Eleven carers (15%) suggested that the most common reason for service delays was that health professionals and carers had different definitions of a crisis. Carers reported that they considered a crisis to be when the person they were looking after had early symptoms, such as an inability to cope. The carers’ hoped to prevent the crisis from getting worse, but health professionals only provided support when the person had become severely unwell or was a physical risk. Support was sometimes inadequate even when carers had access to services, but health professionals were undertrained or overworked. Some patients were discharged when they were still very unwell, which carers reported as frightening. Additionally, many reported that there was poor communication between crisis services, which resulted in inconsistent approaches to care. The following quotes highlight some of the systemic issues that carers have experienced:

I’ve read that in Britain the criteria for intervening in a mental health crisis are “when the individual needs medication”… Our model, in a simplified form, is “harm to self or others,” but my view is that this is too late if we are looking at shorter illness time, shorter hospital stays, and healthier functioning for the consumers. (Carer 21, partner)

Real difficulty in getting help, particularly after hours, even when our son was an existing client of CAMHS [Child and Adolescent Mental Health Services]… Once we managed to get someone to meet our child, they would then see a crisis admission was necessary, but getting to that point was incredibly difficulty, and staff continually tried to turn us away. (Carer 5, mother)

I’m tired of seeing the early warning signs but not being able to act, insist on medication being reviewed and commenced or altered, and then waiting until illness has set in so CAT can be called. If the crisis is past the ambit of the psychiatrist and I call CAT there are always delays, usually hours delay, in CAT attending. (Carer 21, female partner)

Responses to crisis should be appropriate and timely. The CAT team should be able to send a clinician out to assess the person after you ring them, but they always take days and days to bother responding. (Carer 3, daughter)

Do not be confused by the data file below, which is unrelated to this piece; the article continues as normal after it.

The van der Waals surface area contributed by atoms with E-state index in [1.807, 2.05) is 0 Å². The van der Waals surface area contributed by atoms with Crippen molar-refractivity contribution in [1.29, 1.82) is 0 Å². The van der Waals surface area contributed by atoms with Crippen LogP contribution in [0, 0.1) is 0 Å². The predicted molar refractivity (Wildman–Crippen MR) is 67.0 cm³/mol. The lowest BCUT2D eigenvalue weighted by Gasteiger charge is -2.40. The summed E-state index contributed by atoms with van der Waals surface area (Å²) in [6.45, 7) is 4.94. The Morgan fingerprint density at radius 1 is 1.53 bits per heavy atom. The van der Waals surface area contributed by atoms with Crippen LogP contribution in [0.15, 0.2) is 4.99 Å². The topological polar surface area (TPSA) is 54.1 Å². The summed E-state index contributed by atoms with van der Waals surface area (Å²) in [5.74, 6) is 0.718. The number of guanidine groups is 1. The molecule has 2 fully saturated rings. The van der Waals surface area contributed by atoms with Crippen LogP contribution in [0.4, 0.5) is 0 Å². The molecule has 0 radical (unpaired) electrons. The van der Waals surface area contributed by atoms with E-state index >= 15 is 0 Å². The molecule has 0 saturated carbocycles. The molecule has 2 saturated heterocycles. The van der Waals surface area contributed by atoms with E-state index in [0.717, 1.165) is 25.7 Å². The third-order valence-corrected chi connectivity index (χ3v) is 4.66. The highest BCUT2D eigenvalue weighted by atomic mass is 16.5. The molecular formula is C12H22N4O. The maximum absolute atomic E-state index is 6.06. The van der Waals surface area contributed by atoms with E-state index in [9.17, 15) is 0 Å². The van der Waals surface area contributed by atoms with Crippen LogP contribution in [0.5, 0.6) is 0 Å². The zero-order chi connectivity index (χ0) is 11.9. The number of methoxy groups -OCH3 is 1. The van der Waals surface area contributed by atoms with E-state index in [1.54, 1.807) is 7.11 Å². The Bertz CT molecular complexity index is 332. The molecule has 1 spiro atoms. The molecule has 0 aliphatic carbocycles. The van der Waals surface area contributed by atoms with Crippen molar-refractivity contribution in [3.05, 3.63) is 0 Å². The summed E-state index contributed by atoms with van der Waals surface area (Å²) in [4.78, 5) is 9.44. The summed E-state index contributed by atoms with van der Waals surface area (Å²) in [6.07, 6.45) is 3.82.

Theme 3: Improvements for crisis management.

Carers suggested several recommendations to improve crisis management: for services to be extended for the duration of the crisis, health professionals to be more supportive, and for the introduction of affordable respite and educational services for carers.

Long-term management of crises.

After patients had been discharged, carers often experienced a lack of long-term support. Twenty-six carers (37%) reported that they wanted more information about how to manage a crisis after discharge. Some mentioned the existence of privacy laws that prevented health professionals from communicating with them, leaving them frightened that the person in their care may relapse. The following quotes highlight difficulties that many carers face:

Once released from hospital, unless dad becomes violent or unstable again there are no other resources. Once the major crisis is over, life isn’t plain sailing. More understanding and help to manage his affairs afterwards would be appreciated. (Carer 7, daughter)

There is no directory or information on what the processes are in hospital and no discharge plans or instructions on how to handle situations when the person is discharged. …We have had our person [with mental illness] discharged without us being informed and we found him wandering the streets in his bare feet. (Carer 23, mother)

The thing that I do not understand is that my family member is discharged from these services because her time is up! When she clearly needs continued support in the community in many areas of her life. (Carer 15, mother)

Twelve carers (17%) thought it would be helpful to have a written safety plan that was agreed by the carer and health professionals before the person with mental illness could be discharged. Carers said that the plan would need to involve the health professionals, and not just leave the carer to manage on their own. The following quotes illustrate barriers faced by carers and ways that health professionals can address these:

Education and planning. A written plan agreed on by all parties as to who to approach. Think of it being like an asthma management plan for mental health, for example; if this happens, do this… if that happens, take the next step… etc. This would help validate the situation with emergency or crisis services. (Carer 5, mother)

Agencies need to train carers a lot more. (Carer 45, wife)

To improve communication between the different mental health services, such as CAT services and hospital-based services, carers suggested the establishment of a central administrative service that collects relevant information on each patient, such as previous crises, medications, and the services involved.

Resources for the carer.